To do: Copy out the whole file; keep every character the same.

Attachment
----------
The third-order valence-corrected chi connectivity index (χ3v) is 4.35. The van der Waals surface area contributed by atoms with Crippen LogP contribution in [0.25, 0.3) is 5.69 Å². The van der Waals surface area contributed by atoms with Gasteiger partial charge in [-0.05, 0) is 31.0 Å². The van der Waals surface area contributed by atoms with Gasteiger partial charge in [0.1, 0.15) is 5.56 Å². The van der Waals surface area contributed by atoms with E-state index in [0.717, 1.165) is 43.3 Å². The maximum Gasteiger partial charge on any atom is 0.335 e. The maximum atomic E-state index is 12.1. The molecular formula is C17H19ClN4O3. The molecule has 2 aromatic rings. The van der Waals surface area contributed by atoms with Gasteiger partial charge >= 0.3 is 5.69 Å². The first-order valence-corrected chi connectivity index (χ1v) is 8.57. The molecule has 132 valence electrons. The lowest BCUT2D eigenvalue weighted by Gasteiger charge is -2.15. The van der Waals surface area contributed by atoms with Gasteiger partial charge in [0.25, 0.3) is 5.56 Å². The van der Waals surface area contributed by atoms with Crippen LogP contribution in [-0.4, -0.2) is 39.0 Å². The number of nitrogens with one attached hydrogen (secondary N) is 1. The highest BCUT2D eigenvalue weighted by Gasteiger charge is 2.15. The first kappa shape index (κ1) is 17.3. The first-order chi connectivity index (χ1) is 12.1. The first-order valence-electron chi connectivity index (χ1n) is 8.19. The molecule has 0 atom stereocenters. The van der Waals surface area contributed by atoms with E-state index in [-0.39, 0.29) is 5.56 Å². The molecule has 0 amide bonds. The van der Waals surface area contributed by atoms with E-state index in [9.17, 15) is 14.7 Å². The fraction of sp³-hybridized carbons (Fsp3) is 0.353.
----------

The third-order valence-corrected chi connectivity index (χ3v) is 4.35. The van der Waals surface area contributed by atoms with Crippen LogP contribution in [0.25, 0.3) is 5.69 Å². The van der Waals surface area contributed by atoms with Gasteiger partial charge in [-0.05, 0) is 31.0 Å². The van der Waals surface area contributed by atoms with Gasteiger partial charge in [0.1, 0.15) is 5.56 Å². The van der Waals surface area contributed by atoms with E-state index in [0.717, 1.165) is 43.3 Å². The maximum Gasteiger partial charge on any atom is 0.335 e. The maximum atomic E-state index is 12.1. The molecular formula is C17H19ClN4O3. The molecule has 2 aromatic rings. The van der Waals surface area contributed by atoms with Gasteiger partial charge >= 0.3 is 5.69 Å². The first-order valence-corrected chi connectivity index (χ1v) is 8.57. The molecule has 132 valence electrons. The lowest BCUT2D eigenvalue weighted by Gasteiger charge is -2.15. The van der Waals surface area contributed by atoms with Gasteiger partial charge in [0.25, 0.3) is 5.56 Å². The van der Waals surface area contributed by atoms with Crippen LogP contribution in [-0.4, -0.2) is 39.0 Å². The number of nitrogens with one attached hydrogen (secondary N) is 1. The highest BCUT2D eigenvalue weighted by Gasteiger charge is 2.15. The first kappa shape index (κ1) is 17.3. The first-order chi connectivity index (χ1) is 12.1. The first-order valence-electron chi connectivity index (χ1n) is 8.19. The molecule has 0 atom stereocenters. The van der Waals surface area contributed by atoms with E-state index in [-0.39, 0.29) is 5.56 Å². The molecule has 0 amide bonds. The van der Waals surface area contributed by atoms with E-state index in [9.17, 15) is 14.7 Å². The fraction of sp³-hybridized carbons (Fsp3) is 0.353.